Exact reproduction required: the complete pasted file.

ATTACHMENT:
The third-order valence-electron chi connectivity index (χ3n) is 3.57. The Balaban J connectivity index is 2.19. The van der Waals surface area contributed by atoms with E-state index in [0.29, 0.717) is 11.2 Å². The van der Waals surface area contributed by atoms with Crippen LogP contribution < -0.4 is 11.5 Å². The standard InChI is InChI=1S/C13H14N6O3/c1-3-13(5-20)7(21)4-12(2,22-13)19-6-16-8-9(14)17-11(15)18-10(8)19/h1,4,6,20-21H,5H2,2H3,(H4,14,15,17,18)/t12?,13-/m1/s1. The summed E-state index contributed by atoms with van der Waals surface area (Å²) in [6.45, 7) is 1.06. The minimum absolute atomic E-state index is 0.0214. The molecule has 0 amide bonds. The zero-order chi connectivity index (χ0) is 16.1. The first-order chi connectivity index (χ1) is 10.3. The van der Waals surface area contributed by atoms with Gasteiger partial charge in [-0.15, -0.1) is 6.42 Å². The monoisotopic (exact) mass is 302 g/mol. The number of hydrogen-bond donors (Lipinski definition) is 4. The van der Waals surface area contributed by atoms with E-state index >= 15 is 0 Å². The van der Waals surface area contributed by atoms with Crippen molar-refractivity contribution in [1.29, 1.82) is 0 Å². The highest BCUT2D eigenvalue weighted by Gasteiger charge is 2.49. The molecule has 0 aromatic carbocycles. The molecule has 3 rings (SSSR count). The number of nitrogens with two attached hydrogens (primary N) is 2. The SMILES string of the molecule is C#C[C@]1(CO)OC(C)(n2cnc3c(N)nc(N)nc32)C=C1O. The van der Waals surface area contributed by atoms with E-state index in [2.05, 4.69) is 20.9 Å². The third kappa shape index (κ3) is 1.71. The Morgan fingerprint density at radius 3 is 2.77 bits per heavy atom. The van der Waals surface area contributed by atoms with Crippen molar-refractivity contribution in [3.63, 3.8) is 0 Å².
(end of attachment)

The third-order valence-electron chi connectivity index (χ3n) is 3.57. The Balaban J connectivity index is 2.19. The van der Waals surface area contributed by atoms with E-state index in [0.29, 0.717) is 11.2 Å². The van der Waals surface area contributed by atoms with Crippen LogP contribution < -0.4 is 11.5 Å². The standard InChI is InChI=1S/C13H14N6O3/c1-3-13(5-20)7(21)4-12(2,22-13)19-6-16-8-9(14)17-11(15)18-10(8)19/h1,4,6,20-21H,5H2,2H3,(H4,14,15,17,18)/t12?,13-/m1/s1. The summed E-state index contributed by atoms with van der Waals surface area (Å²) in [6.45, 7) is 1.06. The minimum absolute atomic E-state index is 0.0214. The molecule has 0 amide bonds. The zero-order chi connectivity index (χ0) is 16.1. The first-order chi connectivity index (χ1) is 10.3. The van der Waals surface area contributed by atoms with Gasteiger partial charge in [-0.15, -0.1) is 6.42 Å². The monoisotopic (exact) mass is 302 g/mol. The number of hydrogen-bond donors (Lipinski definition) is 4. The van der Waals surface area contributed by atoms with E-state index >= 15 is 0 Å². The van der Waals surface area contributed by atoms with Crippen molar-refractivity contribution in [1.29, 1.82) is 0 Å². The highest BCUT2D eigenvalue weighted by Gasteiger charge is 2.49. The molecule has 0 aromatic carbocycles. The molecule has 3 rings (SSSR count). The number of nitrogens with two attached hydrogens (primary N) is 2. The SMILES string of the molecule is C#C[C@]1(CO)OC(C)(n2cnc3c(N)nc(N)nc32)C=C1O. The van der Waals surface area contributed by atoms with E-state index in [2.05, 4.69) is 20.9 Å². The third kappa shape index (κ3) is 1.71. The Morgan fingerprint density at radius 3 is 2.77 bits per heavy atom. The van der Waals surface area contributed by atoms with Crippen molar-refractivity contribution in [3.63, 3.8) is 0 Å².